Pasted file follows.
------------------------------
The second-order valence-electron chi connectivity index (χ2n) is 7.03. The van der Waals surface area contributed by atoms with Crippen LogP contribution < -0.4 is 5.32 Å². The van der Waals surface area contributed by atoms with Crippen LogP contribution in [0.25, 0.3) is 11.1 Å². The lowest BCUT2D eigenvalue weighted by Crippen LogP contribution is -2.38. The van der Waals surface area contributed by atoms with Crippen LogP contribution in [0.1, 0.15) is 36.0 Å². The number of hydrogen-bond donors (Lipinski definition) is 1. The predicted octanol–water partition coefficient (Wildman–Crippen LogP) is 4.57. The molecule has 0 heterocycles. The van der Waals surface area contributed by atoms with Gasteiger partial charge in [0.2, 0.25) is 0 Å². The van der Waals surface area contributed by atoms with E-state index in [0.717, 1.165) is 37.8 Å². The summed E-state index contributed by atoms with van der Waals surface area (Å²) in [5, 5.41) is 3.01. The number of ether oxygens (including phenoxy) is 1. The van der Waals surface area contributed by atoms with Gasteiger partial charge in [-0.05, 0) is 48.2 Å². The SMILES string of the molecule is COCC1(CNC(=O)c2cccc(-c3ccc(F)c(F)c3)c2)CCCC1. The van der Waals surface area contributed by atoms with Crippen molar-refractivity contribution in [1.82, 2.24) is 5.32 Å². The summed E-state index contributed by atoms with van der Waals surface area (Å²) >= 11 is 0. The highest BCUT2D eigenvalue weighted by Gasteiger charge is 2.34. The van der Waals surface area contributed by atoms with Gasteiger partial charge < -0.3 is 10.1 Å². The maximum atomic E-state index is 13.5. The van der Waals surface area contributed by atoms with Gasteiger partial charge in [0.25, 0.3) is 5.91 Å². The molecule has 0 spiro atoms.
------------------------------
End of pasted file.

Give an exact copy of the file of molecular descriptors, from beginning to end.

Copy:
The second-order valence-electron chi connectivity index (χ2n) is 7.03. The van der Waals surface area contributed by atoms with Crippen LogP contribution < -0.4 is 5.32 Å². The van der Waals surface area contributed by atoms with Crippen LogP contribution in [0.25, 0.3) is 11.1 Å². The lowest BCUT2D eigenvalue weighted by Crippen LogP contribution is -2.38. The van der Waals surface area contributed by atoms with Crippen LogP contribution in [0.1, 0.15) is 36.0 Å². The number of hydrogen-bond donors (Lipinski definition) is 1. The predicted octanol–water partition coefficient (Wildman–Crippen LogP) is 4.57. The molecule has 0 heterocycles. The van der Waals surface area contributed by atoms with Gasteiger partial charge in [0.2, 0.25) is 0 Å². The van der Waals surface area contributed by atoms with E-state index in [0.717, 1.165) is 37.8 Å². The summed E-state index contributed by atoms with van der Waals surface area (Å²) in [5, 5.41) is 3.01. The number of ether oxygens (including phenoxy) is 1. The van der Waals surface area contributed by atoms with Gasteiger partial charge in [-0.05, 0) is 48.2 Å². The SMILES string of the molecule is COCC1(CNC(=O)c2cccc(-c3ccc(F)c(F)c3)c2)CCCC1. The van der Waals surface area contributed by atoms with Crippen molar-refractivity contribution in [1.82, 2.24) is 5.32 Å². The summed E-state index contributed by atoms with van der Waals surface area (Å²) >= 11 is 0. The highest BCUT2D eigenvalue weighted by Gasteiger charge is 2.34. The van der Waals surface area contributed by atoms with Gasteiger partial charge < -0.3 is 10.1 Å². The maximum atomic E-state index is 13.5. The van der Waals surface area contributed by atoms with Gasteiger partial charge in [0.25, 0.3) is 5.91 Å². The molecule has 0 spiro atoms.